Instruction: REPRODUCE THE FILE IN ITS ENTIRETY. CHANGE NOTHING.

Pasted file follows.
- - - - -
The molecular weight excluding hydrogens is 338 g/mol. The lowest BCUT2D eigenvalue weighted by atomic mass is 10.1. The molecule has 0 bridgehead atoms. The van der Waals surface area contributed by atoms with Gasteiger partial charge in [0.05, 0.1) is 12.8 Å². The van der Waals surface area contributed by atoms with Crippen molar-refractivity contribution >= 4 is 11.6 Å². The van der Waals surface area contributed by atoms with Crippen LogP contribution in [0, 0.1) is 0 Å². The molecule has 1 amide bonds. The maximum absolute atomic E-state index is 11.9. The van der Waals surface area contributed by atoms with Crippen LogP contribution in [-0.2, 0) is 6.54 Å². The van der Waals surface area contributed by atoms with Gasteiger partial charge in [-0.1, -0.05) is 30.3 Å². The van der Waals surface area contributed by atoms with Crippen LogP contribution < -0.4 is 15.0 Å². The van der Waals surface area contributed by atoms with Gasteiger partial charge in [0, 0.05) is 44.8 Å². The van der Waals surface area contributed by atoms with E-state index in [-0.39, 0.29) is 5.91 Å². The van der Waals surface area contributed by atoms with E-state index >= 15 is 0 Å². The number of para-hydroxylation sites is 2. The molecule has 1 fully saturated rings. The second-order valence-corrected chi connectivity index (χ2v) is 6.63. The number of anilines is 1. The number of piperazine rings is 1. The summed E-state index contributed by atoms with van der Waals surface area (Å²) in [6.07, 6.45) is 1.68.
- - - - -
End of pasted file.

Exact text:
The molecular weight excluding hydrogens is 338 g/mol. The lowest BCUT2D eigenvalue weighted by atomic mass is 10.1. The molecule has 0 bridgehead atoms. The van der Waals surface area contributed by atoms with Gasteiger partial charge in [0.05, 0.1) is 12.8 Å². The van der Waals surface area contributed by atoms with Crippen molar-refractivity contribution >= 4 is 11.6 Å². The van der Waals surface area contributed by atoms with Crippen LogP contribution in [0, 0.1) is 0 Å². The molecule has 1 amide bonds. The maximum absolute atomic E-state index is 11.9. The van der Waals surface area contributed by atoms with Crippen LogP contribution in [-0.2, 0) is 6.54 Å². The van der Waals surface area contributed by atoms with Gasteiger partial charge in [-0.1, -0.05) is 30.3 Å². The van der Waals surface area contributed by atoms with Crippen LogP contribution < -0.4 is 15.0 Å². The van der Waals surface area contributed by atoms with Gasteiger partial charge in [0, 0.05) is 44.8 Å². The van der Waals surface area contributed by atoms with E-state index in [-0.39, 0.29) is 5.91 Å². The van der Waals surface area contributed by atoms with E-state index >= 15 is 0 Å². The number of para-hydroxylation sites is 2. The molecule has 1 fully saturated rings. The second-order valence-corrected chi connectivity index (χ2v) is 6.63. The number of anilines is 1. The number of piperazine rings is 1. The summed E-state index contributed by atoms with van der Waals surface area (Å²) in [6.07, 6.45) is 1.68.